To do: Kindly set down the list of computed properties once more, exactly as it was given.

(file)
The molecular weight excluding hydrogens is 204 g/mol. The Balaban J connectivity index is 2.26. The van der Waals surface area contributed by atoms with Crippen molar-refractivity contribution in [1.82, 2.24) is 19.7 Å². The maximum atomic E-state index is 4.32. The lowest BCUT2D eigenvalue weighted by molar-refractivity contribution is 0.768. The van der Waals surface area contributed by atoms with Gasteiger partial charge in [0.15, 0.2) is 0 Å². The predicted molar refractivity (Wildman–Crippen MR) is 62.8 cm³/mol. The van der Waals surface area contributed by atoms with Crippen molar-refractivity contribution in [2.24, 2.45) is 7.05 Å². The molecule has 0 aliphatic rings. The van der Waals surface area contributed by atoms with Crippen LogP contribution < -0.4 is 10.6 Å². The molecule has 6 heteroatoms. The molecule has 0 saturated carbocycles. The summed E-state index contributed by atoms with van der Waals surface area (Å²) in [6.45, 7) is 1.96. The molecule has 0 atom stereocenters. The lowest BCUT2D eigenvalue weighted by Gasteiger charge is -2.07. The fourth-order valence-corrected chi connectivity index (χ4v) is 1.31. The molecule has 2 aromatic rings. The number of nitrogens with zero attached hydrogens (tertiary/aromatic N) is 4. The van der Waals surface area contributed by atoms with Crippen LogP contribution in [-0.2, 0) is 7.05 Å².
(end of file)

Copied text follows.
The molecular weight excluding hydrogens is 204 g/mol. The Balaban J connectivity index is 2.26. The van der Waals surface area contributed by atoms with Crippen molar-refractivity contribution in [1.82, 2.24) is 19.7 Å². The maximum atomic E-state index is 4.32. The lowest BCUT2D eigenvalue weighted by molar-refractivity contribution is 0.768. The van der Waals surface area contributed by atoms with Gasteiger partial charge in [0.15, 0.2) is 0 Å². The predicted molar refractivity (Wildman–Crippen MR) is 62.8 cm³/mol. The van der Waals surface area contributed by atoms with Crippen molar-refractivity contribution in [2.24, 2.45) is 7.05 Å². The molecule has 0 aliphatic rings. The van der Waals surface area contributed by atoms with Crippen LogP contribution < -0.4 is 10.6 Å². The molecule has 6 heteroatoms. The molecule has 0 saturated carbocycles. The summed E-state index contributed by atoms with van der Waals surface area (Å²) in [6.45, 7) is 1.96. The molecule has 0 atom stereocenters. The lowest BCUT2D eigenvalue weighted by Gasteiger charge is -2.07. The fourth-order valence-corrected chi connectivity index (χ4v) is 1.31. The molecule has 2 aromatic rings. The number of nitrogens with zero attached hydrogens (tertiary/aromatic N) is 4. The van der Waals surface area contributed by atoms with Crippen LogP contribution in [-0.2, 0) is 7.05 Å².